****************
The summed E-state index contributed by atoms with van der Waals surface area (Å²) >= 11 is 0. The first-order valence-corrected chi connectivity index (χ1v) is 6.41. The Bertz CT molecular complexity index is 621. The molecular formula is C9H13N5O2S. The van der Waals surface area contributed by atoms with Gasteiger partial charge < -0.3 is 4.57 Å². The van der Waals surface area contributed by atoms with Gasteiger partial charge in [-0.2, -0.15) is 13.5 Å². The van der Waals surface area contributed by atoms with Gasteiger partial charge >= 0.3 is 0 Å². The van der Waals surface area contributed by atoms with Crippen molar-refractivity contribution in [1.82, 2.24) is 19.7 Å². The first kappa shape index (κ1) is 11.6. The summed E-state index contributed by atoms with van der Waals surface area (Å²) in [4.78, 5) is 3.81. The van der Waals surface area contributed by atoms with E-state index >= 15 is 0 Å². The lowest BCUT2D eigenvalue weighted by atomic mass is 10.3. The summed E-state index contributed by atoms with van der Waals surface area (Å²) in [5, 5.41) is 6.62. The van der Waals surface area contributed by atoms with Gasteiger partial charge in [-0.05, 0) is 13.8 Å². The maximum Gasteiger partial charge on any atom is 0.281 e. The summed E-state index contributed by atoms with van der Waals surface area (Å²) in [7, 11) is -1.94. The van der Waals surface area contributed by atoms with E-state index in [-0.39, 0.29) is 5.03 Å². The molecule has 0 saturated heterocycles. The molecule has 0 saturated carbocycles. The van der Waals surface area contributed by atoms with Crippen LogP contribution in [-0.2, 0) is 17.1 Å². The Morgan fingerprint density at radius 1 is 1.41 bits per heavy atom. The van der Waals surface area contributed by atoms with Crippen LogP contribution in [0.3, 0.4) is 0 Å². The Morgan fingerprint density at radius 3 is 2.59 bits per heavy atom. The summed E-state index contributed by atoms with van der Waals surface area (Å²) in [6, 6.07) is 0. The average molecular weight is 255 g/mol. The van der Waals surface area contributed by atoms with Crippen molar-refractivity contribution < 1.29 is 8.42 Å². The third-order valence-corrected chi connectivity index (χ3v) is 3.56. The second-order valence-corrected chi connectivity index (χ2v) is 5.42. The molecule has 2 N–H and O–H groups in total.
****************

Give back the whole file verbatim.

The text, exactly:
The summed E-state index contributed by atoms with van der Waals surface area (Å²) >= 11 is 0. The first-order valence-corrected chi connectivity index (χ1v) is 6.41. The Bertz CT molecular complexity index is 621. The molecular formula is C9H13N5O2S. The van der Waals surface area contributed by atoms with Gasteiger partial charge < -0.3 is 4.57 Å². The van der Waals surface area contributed by atoms with Gasteiger partial charge in [-0.2, -0.15) is 13.5 Å². The van der Waals surface area contributed by atoms with Gasteiger partial charge >= 0.3 is 0 Å². The van der Waals surface area contributed by atoms with Crippen molar-refractivity contribution in [1.82, 2.24) is 19.7 Å². The first kappa shape index (κ1) is 11.6. The summed E-state index contributed by atoms with van der Waals surface area (Å²) in [4.78, 5) is 3.81. The van der Waals surface area contributed by atoms with E-state index >= 15 is 0 Å². The lowest BCUT2D eigenvalue weighted by atomic mass is 10.3. The summed E-state index contributed by atoms with van der Waals surface area (Å²) in [5, 5.41) is 6.62. The van der Waals surface area contributed by atoms with Gasteiger partial charge in [-0.05, 0) is 13.8 Å². The maximum Gasteiger partial charge on any atom is 0.281 e. The summed E-state index contributed by atoms with van der Waals surface area (Å²) in [7, 11) is -1.94. The van der Waals surface area contributed by atoms with E-state index in [-0.39, 0.29) is 5.03 Å². The molecule has 0 saturated heterocycles. The molecule has 0 saturated carbocycles. The van der Waals surface area contributed by atoms with Crippen LogP contribution in [-0.2, 0) is 17.1 Å². The Morgan fingerprint density at radius 1 is 1.41 bits per heavy atom. The van der Waals surface area contributed by atoms with Crippen LogP contribution in [0.3, 0.4) is 0 Å². The Morgan fingerprint density at radius 3 is 2.59 bits per heavy atom. The summed E-state index contributed by atoms with van der Waals surface area (Å²) in [6, 6.07) is 0. The average molecular weight is 255 g/mol. The van der Waals surface area contributed by atoms with Crippen molar-refractivity contribution < 1.29 is 8.42 Å². The third-order valence-corrected chi connectivity index (χ3v) is 3.56. The second-order valence-corrected chi connectivity index (χ2v) is 5.42. The molecule has 2 N–H and O–H groups in total.